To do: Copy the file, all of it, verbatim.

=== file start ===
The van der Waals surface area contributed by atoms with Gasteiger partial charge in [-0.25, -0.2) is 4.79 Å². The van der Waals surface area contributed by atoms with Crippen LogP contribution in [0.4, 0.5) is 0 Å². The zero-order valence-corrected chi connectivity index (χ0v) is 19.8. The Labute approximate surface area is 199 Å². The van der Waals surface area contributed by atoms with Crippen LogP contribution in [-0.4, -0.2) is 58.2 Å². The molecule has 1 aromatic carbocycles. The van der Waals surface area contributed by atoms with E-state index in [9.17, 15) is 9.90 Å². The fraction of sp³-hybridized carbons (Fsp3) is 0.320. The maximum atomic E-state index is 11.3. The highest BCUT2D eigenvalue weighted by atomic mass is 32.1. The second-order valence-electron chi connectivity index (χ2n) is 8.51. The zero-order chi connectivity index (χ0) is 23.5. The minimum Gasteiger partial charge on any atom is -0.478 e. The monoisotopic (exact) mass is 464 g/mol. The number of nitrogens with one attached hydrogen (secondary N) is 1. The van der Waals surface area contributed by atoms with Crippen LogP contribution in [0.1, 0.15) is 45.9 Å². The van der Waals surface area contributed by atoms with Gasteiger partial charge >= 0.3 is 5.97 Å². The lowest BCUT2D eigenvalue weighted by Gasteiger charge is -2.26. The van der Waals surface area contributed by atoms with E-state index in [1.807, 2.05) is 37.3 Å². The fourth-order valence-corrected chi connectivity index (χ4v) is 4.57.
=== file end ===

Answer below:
The van der Waals surface area contributed by atoms with Gasteiger partial charge in [-0.25, -0.2) is 4.79 Å². The van der Waals surface area contributed by atoms with Crippen LogP contribution in [0.4, 0.5) is 0 Å². The zero-order valence-corrected chi connectivity index (χ0v) is 19.8. The Labute approximate surface area is 199 Å². The van der Waals surface area contributed by atoms with Crippen LogP contribution in [-0.4, -0.2) is 58.2 Å². The molecule has 1 aromatic carbocycles. The van der Waals surface area contributed by atoms with E-state index in [9.17, 15) is 9.90 Å². The fraction of sp³-hybridized carbons (Fsp3) is 0.320. The maximum atomic E-state index is 11.3. The highest BCUT2D eigenvalue weighted by atomic mass is 32.1. The second-order valence-electron chi connectivity index (χ2n) is 8.51. The zero-order chi connectivity index (χ0) is 23.5. The minimum Gasteiger partial charge on any atom is -0.478 e. The monoisotopic (exact) mass is 464 g/mol. The number of nitrogens with one attached hydrogen (secondary N) is 1. The van der Waals surface area contributed by atoms with Crippen LogP contribution in [0.1, 0.15) is 45.9 Å². The van der Waals surface area contributed by atoms with Gasteiger partial charge >= 0.3 is 5.97 Å². The lowest BCUT2D eigenvalue weighted by Gasteiger charge is -2.26. The van der Waals surface area contributed by atoms with E-state index in [1.807, 2.05) is 37.3 Å². The fourth-order valence-corrected chi connectivity index (χ4v) is 4.57.